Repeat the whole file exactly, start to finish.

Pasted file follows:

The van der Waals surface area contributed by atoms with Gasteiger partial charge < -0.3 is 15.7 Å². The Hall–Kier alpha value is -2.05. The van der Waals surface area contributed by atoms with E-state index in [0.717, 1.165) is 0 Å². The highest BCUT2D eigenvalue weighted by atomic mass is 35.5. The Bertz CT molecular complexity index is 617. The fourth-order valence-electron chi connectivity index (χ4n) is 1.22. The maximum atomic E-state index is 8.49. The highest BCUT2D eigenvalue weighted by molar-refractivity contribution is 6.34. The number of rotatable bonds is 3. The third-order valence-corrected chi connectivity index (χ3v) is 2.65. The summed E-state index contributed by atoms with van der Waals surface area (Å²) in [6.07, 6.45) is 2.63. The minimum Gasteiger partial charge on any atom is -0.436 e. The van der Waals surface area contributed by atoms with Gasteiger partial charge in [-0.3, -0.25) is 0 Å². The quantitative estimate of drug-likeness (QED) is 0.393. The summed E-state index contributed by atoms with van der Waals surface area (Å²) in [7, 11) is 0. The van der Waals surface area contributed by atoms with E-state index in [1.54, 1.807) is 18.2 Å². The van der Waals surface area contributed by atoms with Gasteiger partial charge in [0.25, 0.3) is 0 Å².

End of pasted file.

The van der Waals surface area contributed by atoms with Gasteiger partial charge < -0.3 is 15.7 Å². The Hall–Kier alpha value is -2.05. The van der Waals surface area contributed by atoms with E-state index in [0.717, 1.165) is 0 Å². The highest BCUT2D eigenvalue weighted by atomic mass is 35.5. The Bertz CT molecular complexity index is 617. The fourth-order valence-electron chi connectivity index (χ4n) is 1.22. The maximum atomic E-state index is 8.49. The highest BCUT2D eigenvalue weighted by molar-refractivity contribution is 6.34. The number of rotatable bonds is 3. The third-order valence-corrected chi connectivity index (χ3v) is 2.65. The summed E-state index contributed by atoms with van der Waals surface area (Å²) in [6.07, 6.45) is 2.63. The minimum Gasteiger partial charge on any atom is -0.436 e. The van der Waals surface area contributed by atoms with Gasteiger partial charge in [-0.3, -0.25) is 0 Å². The quantitative estimate of drug-likeness (QED) is 0.393. The summed E-state index contributed by atoms with van der Waals surface area (Å²) in [7, 11) is 0. The van der Waals surface area contributed by atoms with E-state index in [1.54, 1.807) is 18.2 Å². The van der Waals surface area contributed by atoms with Gasteiger partial charge in [0.25, 0.3) is 0 Å².